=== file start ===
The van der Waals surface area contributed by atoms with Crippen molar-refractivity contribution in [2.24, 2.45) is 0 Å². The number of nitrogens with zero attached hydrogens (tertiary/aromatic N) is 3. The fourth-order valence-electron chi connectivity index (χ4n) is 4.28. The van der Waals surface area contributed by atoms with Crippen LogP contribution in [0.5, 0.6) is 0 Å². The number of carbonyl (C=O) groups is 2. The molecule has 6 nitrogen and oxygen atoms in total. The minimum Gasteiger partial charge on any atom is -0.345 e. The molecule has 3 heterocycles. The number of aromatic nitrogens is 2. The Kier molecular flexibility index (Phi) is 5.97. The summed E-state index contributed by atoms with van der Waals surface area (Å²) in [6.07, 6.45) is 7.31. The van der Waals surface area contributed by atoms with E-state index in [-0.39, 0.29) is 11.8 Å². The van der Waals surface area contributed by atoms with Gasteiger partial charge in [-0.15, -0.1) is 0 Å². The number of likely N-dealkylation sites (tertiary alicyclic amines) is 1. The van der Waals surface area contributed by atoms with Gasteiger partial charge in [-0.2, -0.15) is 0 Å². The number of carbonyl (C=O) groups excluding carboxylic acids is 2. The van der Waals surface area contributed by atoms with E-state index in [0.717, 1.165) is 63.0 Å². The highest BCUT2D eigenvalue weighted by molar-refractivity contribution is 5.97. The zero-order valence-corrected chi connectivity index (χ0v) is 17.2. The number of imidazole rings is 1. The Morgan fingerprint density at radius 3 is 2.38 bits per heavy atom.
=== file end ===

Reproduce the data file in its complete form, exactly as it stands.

The van der Waals surface area contributed by atoms with Crippen molar-refractivity contribution in [2.24, 2.45) is 0 Å². The number of nitrogens with zero attached hydrogens (tertiary/aromatic N) is 3. The fourth-order valence-electron chi connectivity index (χ4n) is 4.28. The van der Waals surface area contributed by atoms with Crippen LogP contribution in [0.5, 0.6) is 0 Å². The number of carbonyl (C=O) groups is 2. The molecule has 6 nitrogen and oxygen atoms in total. The minimum Gasteiger partial charge on any atom is -0.345 e. The molecule has 3 heterocycles. The number of aromatic nitrogens is 2. The Kier molecular flexibility index (Phi) is 5.97. The summed E-state index contributed by atoms with van der Waals surface area (Å²) in [6.07, 6.45) is 7.31. The van der Waals surface area contributed by atoms with E-state index in [-0.39, 0.29) is 11.8 Å². The van der Waals surface area contributed by atoms with Gasteiger partial charge in [-0.15, -0.1) is 0 Å². The number of likely N-dealkylation sites (tertiary alicyclic amines) is 1. The van der Waals surface area contributed by atoms with Gasteiger partial charge in [-0.2, -0.15) is 0 Å². The number of carbonyl (C=O) groups excluding carboxylic acids is 2. The van der Waals surface area contributed by atoms with E-state index in [0.717, 1.165) is 63.0 Å². The highest BCUT2D eigenvalue weighted by molar-refractivity contribution is 5.97. The zero-order valence-corrected chi connectivity index (χ0v) is 17.2. The number of imidazole rings is 1. The Morgan fingerprint density at radius 3 is 2.38 bits per heavy atom.